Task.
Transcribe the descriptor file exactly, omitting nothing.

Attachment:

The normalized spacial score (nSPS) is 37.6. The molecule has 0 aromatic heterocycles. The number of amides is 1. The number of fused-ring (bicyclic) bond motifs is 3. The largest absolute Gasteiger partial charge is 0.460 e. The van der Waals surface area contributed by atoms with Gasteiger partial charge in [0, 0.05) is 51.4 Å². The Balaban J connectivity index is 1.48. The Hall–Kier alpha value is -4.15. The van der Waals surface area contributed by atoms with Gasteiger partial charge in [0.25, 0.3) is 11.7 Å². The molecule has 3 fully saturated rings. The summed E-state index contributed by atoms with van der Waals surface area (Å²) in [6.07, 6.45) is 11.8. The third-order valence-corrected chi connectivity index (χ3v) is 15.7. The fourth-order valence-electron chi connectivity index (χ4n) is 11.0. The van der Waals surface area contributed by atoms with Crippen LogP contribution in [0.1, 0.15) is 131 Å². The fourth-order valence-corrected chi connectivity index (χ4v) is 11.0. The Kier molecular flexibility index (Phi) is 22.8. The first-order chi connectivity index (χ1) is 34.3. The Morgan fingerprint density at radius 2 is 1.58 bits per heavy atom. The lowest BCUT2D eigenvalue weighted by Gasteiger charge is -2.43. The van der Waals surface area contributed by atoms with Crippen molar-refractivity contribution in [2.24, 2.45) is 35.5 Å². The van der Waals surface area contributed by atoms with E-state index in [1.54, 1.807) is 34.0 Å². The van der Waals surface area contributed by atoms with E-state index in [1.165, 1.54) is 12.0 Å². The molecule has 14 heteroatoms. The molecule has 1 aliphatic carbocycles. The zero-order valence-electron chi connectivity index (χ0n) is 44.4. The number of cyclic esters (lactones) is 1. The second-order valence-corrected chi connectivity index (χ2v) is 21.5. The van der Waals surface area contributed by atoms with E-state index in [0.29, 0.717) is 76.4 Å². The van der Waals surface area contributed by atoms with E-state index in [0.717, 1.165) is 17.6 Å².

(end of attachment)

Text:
The normalized spacial score (nSPS) is 37.6. The molecule has 0 aromatic heterocycles. The number of amides is 1. The number of fused-ring (bicyclic) bond motifs is 3. The largest absolute Gasteiger partial charge is 0.460 e. The van der Waals surface area contributed by atoms with Gasteiger partial charge in [0, 0.05) is 51.4 Å². The Balaban J connectivity index is 1.48. The Hall–Kier alpha value is -4.15. The van der Waals surface area contributed by atoms with Gasteiger partial charge in [0.25, 0.3) is 11.7 Å². The molecule has 3 fully saturated rings. The summed E-state index contributed by atoms with van der Waals surface area (Å²) in [6.07, 6.45) is 11.8. The third-order valence-corrected chi connectivity index (χ3v) is 15.7. The fourth-order valence-electron chi connectivity index (χ4n) is 11.0. The van der Waals surface area contributed by atoms with Crippen LogP contribution in [0.1, 0.15) is 131 Å². The fourth-order valence-corrected chi connectivity index (χ4v) is 11.0. The Kier molecular flexibility index (Phi) is 22.8. The first-order chi connectivity index (χ1) is 34.3. The Morgan fingerprint density at radius 2 is 1.58 bits per heavy atom. The lowest BCUT2D eigenvalue weighted by Gasteiger charge is -2.43. The van der Waals surface area contributed by atoms with Crippen molar-refractivity contribution in [2.24, 2.45) is 35.5 Å². The van der Waals surface area contributed by atoms with E-state index in [1.54, 1.807) is 34.0 Å². The van der Waals surface area contributed by atoms with E-state index in [1.165, 1.54) is 12.0 Å². The molecule has 14 heteroatoms. The molecule has 1 aliphatic carbocycles. The zero-order valence-electron chi connectivity index (χ0n) is 44.4. The number of cyclic esters (lactones) is 1. The second-order valence-corrected chi connectivity index (χ2v) is 21.5. The van der Waals surface area contributed by atoms with E-state index in [0.29, 0.717) is 76.4 Å². The van der Waals surface area contributed by atoms with E-state index in [0.717, 1.165) is 17.6 Å².